By Geoffrey Smith
Investing.com -- Europe’s electricity giants have had a hard time moving beyond fossil and nuclear fuels into renewables, but the continent’s climate policy agenda leaves them no choice.
The two said on Monday they intend to have up to 7 gigawatts of installed capacity – the equivalent of eight or nine old-style gas or coal-fired generation plants - operating by 2025, with another 5 to 10 gigawatts at an advanced stage of development. They have cooperated at a project level already since 2013, and already have 5.5 GW in construction or under development, but that is still a hefty expansion plan.
The logic of the deal seems clear enough, although it may be a slow burner in terms of value creation. EDP’s stock rose 1% on Tuesday and is up another 0.2% today. Engie’s would have been up a similar amount had it not gone ex-dividend.
Their aim is to become the second-largest wind farm developers in the world behind Denmark’s Oersted (CO:ORSTED), and leap-frogging Spain’s Iberdrola (MC:IBE). Orsted has been one of the biggest stock market successes in Europe of recent years, up more than 125% since its IPO in June 2016, skilfully exploiting a sector where government subsidies and market dynamics are in constant flux.
Iberdrola has needed longer to take off but its stock has risen 35% since October. Conspicuously, both of those stocks have been immune to the general increase in market volatility in the last eight months.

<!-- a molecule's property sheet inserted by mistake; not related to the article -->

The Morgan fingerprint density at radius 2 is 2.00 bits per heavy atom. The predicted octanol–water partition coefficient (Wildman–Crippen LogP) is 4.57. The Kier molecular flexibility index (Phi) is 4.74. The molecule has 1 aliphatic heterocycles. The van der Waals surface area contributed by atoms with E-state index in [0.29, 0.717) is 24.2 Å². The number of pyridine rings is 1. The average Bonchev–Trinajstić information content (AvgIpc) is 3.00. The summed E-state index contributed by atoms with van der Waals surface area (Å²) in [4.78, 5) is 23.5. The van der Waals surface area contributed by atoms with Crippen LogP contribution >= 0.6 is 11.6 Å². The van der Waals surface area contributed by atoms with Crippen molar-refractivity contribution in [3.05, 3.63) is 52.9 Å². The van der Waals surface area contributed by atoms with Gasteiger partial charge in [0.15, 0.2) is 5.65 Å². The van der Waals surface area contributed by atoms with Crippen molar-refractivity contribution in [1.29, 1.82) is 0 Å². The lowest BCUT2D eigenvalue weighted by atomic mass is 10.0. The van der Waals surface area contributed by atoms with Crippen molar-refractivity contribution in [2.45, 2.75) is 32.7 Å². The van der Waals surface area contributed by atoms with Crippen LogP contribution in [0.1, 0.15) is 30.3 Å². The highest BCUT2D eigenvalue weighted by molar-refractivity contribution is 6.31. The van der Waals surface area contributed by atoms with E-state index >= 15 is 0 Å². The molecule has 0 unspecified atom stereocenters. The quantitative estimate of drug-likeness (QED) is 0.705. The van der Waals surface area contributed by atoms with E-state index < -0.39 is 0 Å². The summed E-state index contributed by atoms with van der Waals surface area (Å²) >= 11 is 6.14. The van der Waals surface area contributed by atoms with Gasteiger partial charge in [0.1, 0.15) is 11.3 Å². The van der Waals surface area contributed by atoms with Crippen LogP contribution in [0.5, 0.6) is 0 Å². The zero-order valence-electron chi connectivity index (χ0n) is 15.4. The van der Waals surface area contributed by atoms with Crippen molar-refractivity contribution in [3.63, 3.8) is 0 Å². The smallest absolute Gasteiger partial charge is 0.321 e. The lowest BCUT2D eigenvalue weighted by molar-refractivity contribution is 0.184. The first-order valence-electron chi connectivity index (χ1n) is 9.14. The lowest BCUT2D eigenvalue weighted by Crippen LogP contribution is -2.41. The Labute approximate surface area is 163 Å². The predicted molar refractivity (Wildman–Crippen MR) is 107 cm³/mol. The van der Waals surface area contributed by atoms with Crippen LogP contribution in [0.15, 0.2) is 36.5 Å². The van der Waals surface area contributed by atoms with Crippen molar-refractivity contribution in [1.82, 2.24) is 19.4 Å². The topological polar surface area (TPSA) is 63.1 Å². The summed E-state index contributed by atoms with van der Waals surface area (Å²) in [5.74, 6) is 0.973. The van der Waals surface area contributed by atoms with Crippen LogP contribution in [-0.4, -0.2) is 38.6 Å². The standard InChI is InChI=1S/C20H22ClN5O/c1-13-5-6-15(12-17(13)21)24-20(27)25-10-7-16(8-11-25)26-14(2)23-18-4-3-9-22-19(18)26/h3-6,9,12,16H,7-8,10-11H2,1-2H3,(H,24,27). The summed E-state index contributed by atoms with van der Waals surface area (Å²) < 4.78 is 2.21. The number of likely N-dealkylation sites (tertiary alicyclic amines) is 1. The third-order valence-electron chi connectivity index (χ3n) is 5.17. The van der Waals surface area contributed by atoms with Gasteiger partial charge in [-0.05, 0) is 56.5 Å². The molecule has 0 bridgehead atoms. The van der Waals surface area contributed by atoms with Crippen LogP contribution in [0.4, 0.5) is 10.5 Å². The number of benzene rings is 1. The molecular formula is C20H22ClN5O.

Both EDP and Engie could do with a little bit of Orsted/Iberdrola magic.
EDP is looking to move beyond the collapse of a takeover attempt by China Three Gorges, a state-controlled generator. Its stock lost some 15% from the start of April as that episode unravelled.
Engie investors, meanwhile, have yet to buy into CEO Isabelle Kocher’s plans to streamline the sprawling business, although she made a promising start in February by promising to get out of 20 of its 70 markets. It has a headache with its investment in the new Nord Stream 2 gas pipeline, which has landed it in the U.S. administration’s crosshairs. The U.S. confirmed on Monday that it is preparing new sanctions against the Russian-controlled pipeline, in which Engie has a 10% stake.
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